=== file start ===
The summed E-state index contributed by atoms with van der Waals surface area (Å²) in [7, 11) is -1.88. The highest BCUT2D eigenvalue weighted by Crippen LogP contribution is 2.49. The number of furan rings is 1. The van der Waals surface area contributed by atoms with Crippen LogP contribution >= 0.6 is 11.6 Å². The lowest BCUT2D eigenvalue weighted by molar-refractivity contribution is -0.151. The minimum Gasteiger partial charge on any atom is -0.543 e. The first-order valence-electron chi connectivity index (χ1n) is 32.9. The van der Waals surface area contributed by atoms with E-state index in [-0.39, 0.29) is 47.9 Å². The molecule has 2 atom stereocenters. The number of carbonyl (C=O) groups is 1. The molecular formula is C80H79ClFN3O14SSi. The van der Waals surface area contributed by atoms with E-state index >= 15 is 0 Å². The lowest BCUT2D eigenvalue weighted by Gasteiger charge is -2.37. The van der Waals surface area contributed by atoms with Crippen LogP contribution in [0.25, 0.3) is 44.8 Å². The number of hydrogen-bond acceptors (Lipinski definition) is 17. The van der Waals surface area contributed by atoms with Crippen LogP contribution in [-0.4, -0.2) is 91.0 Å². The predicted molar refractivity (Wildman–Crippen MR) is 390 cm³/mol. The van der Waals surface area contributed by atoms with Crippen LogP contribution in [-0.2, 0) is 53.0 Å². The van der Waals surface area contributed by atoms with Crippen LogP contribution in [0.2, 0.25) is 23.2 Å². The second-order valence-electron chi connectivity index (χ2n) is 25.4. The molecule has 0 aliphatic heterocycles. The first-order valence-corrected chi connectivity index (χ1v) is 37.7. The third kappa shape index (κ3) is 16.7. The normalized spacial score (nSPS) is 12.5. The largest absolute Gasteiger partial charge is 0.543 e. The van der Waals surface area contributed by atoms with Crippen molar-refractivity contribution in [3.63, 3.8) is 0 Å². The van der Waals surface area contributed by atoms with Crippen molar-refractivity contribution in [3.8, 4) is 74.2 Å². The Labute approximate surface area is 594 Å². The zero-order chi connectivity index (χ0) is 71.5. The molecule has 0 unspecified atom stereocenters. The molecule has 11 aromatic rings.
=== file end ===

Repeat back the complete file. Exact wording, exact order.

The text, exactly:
The summed E-state index contributed by atoms with van der Waals surface area (Å²) in [7, 11) is -1.88. The highest BCUT2D eigenvalue weighted by Crippen LogP contribution is 2.49. The number of furan rings is 1. The van der Waals surface area contributed by atoms with Crippen LogP contribution >= 0.6 is 11.6 Å². The lowest BCUT2D eigenvalue weighted by molar-refractivity contribution is -0.151. The minimum Gasteiger partial charge on any atom is -0.543 e. The first-order valence-electron chi connectivity index (χ1n) is 32.9. The van der Waals surface area contributed by atoms with E-state index in [-0.39, 0.29) is 47.9 Å². The molecule has 2 atom stereocenters. The number of carbonyl (C=O) groups is 1. The molecular formula is C80H79ClFN3O14SSi. The van der Waals surface area contributed by atoms with E-state index >= 15 is 0 Å². The lowest BCUT2D eigenvalue weighted by Gasteiger charge is -2.37. The van der Waals surface area contributed by atoms with Crippen LogP contribution in [0.25, 0.3) is 44.8 Å². The number of hydrogen-bond acceptors (Lipinski definition) is 17. The van der Waals surface area contributed by atoms with Crippen LogP contribution in [-0.4, -0.2) is 91.0 Å². The predicted molar refractivity (Wildman–Crippen MR) is 390 cm³/mol. The van der Waals surface area contributed by atoms with Crippen LogP contribution in [-0.2, 0) is 53.0 Å². The van der Waals surface area contributed by atoms with Crippen LogP contribution in [0.2, 0.25) is 23.2 Å². The second-order valence-electron chi connectivity index (χ2n) is 25.4. The molecule has 0 aliphatic heterocycles. The first-order valence-corrected chi connectivity index (χ1v) is 37.7. The third kappa shape index (κ3) is 16.7. The normalized spacial score (nSPS) is 12.5. The largest absolute Gasteiger partial charge is 0.543 e. The van der Waals surface area contributed by atoms with Crippen molar-refractivity contribution in [3.63, 3.8) is 0 Å². The van der Waals surface area contributed by atoms with Crippen molar-refractivity contribution in [3.8, 4) is 74.2 Å². The Labute approximate surface area is 594 Å². The zero-order chi connectivity index (χ0) is 71.5. The molecule has 0 unspecified atom stereocenters. The molecule has 11 aromatic rings.